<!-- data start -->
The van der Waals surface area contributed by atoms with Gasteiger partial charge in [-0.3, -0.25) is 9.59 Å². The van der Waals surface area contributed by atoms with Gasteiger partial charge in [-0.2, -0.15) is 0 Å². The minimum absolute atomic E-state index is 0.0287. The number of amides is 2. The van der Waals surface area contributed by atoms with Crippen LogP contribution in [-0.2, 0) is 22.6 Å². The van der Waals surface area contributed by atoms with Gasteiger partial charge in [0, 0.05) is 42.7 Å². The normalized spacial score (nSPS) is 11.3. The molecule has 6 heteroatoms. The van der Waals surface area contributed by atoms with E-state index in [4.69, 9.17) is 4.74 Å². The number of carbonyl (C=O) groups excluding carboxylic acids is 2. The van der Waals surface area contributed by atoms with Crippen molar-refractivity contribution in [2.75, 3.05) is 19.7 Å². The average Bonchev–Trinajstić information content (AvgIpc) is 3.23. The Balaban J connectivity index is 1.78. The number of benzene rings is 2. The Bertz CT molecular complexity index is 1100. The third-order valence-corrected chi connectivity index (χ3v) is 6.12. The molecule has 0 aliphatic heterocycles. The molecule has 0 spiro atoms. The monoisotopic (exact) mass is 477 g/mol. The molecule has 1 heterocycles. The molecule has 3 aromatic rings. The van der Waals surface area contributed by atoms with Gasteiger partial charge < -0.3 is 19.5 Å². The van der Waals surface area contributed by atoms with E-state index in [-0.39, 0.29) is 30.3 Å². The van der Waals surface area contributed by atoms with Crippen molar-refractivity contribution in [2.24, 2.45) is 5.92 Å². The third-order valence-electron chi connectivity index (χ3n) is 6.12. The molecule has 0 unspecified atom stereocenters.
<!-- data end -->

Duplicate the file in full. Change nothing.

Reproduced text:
The van der Waals surface area contributed by atoms with Gasteiger partial charge in [-0.3, -0.25) is 9.59 Å². The van der Waals surface area contributed by atoms with Gasteiger partial charge in [-0.2, -0.15) is 0 Å². The minimum absolute atomic E-state index is 0.0287. The number of amides is 2. The van der Waals surface area contributed by atoms with Crippen LogP contribution in [-0.2, 0) is 22.6 Å². The van der Waals surface area contributed by atoms with Gasteiger partial charge in [0, 0.05) is 42.7 Å². The normalized spacial score (nSPS) is 11.3. The molecule has 6 heteroatoms. The van der Waals surface area contributed by atoms with E-state index in [4.69, 9.17) is 4.74 Å². The number of carbonyl (C=O) groups excluding carboxylic acids is 2. The van der Waals surface area contributed by atoms with Crippen molar-refractivity contribution in [2.75, 3.05) is 19.7 Å². The average Bonchev–Trinajstić information content (AvgIpc) is 3.23. The Balaban J connectivity index is 1.78. The number of benzene rings is 2. The Bertz CT molecular complexity index is 1100. The third-order valence-corrected chi connectivity index (χ3v) is 6.12. The molecule has 0 aliphatic heterocycles. The molecule has 0 spiro atoms. The monoisotopic (exact) mass is 477 g/mol. The molecule has 1 heterocycles. The molecule has 3 aromatic rings. The van der Waals surface area contributed by atoms with Gasteiger partial charge < -0.3 is 19.5 Å². The van der Waals surface area contributed by atoms with E-state index in [-0.39, 0.29) is 30.3 Å². The van der Waals surface area contributed by atoms with Crippen molar-refractivity contribution in [2.24, 2.45) is 5.92 Å². The third-order valence-electron chi connectivity index (χ3n) is 6.12. The molecule has 0 unspecified atom stereocenters.